Q: The man I am in love with has a grueling job--he works an average of 11 hours a day. He has very little time to spend on his side projects, with his friends, or doing any of the things he loves to do. I made the original mistake of moving in with him while I looked for an apartment, never dreaming it would take a YEAR. At first, he didn't want to tell his friends and family about our relationship, because (he intimated) it's not considered "proper" to have a live-in lover. They aren't thrilled with co-ed roomies, either, to be honest.
I have become increasingly frustrated with the lack of attention I get from him. I know I sound like a whiner, but I'm talking about going for more than two days without so much as TOUCHING, and sex twice a month or less. I would have sex every day if I could, maybe twice. I have tried various approaches with this man, and he responds to nothing until I DO whine...and then he gets angry. For god's sake, I send him e-mails trying to communicate. HE says he's just too busy, and too tired, and that I am being impatient. I want to believe him, because I don't want to lose him...besides being thoughtless he has many incredible qualities that are hard to find in men: he's hardworking, resourceful, good with money, honest, intelligent, and he can cook (though he rarely does--no time.) In the meantime, I feel jilted; I AM jilted. I'm really not interested in "casual dating." Do I need to shut up and wait, or move on? I think I know the answer, but I can't listen to myself.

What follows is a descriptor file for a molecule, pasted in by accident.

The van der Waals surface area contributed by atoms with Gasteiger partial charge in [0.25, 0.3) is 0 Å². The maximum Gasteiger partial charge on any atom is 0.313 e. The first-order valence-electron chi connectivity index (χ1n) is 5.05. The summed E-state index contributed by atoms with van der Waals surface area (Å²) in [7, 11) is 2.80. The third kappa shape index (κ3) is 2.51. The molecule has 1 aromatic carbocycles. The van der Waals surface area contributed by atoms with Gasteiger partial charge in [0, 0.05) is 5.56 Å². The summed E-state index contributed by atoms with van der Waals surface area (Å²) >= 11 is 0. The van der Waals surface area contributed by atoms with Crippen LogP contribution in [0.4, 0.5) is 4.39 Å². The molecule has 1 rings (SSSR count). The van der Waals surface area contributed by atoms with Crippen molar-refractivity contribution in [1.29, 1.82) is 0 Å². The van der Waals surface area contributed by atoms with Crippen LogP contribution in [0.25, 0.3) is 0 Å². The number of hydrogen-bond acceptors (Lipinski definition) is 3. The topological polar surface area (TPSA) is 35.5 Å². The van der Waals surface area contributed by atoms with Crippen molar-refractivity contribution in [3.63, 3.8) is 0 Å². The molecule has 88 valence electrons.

Dr. Susan: If you can't listen to yourself, I have little hope you'll listen to me. Your inner voice is telling you the truth. In fact, it's screaming at you nonstop that this lifestyle is a dead-end and you're rationalizing away your prime years with a man who has little interest in you. He's keeping you in reserve in case he ever gets bored with his job. How lovely for him. Meanwhile, I'd like to suggest that the man you love has plenty of time for what he loves — which is his job and only his job. I don't understand why it took or is taking you a year to find an apartment of your own. Sounds like a bad case of inertia and settling for second best in your life.
All those good qualities you mention are worth zilch if he frustrates you emotionally, intellectually, and sexually. You say you don't believe in casual dating. What does that mean? You're not "dating" at all right now. You're not living! You're in a holding pattern, counting up qualities that would come in handy if you were of retirement age, but not of much use when the REAL thing is lacking. You're obviously afraid you can't do better. Have patience?! More like trading a chance to fulfill your own deepest needs for your (non-) lover's selfish desire to have you in his pocket IN CASE he decides to give you the time of day.
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Advice for Her
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Susan K. Perry, Ph.D.
Susan K. Perry, Ph.D., is a social psychologist, relationship expert, and bestselling and award-winning author. Her books include Loving in Flow: How the Happiest Couples Get and Stay That Way, and Kylie's Heel, a novel for adults.
Pamela G. Chollet, Ph.D.
Dr. Pamela Chollet has a Ph.D. in clinical psychology and Master degrees in educational psychology and fine arts. Her passion has been helping people face and get through those times when they feel trapped and unable to move forward.
Anna Charbonneau, Ph.D.
Anna Charbonneau, Ph.D., is a clinical psychologist, stress management expert, and author. If you're feeling overwhelmed, stressed out, or struggling to make changes in your life, Anna can help.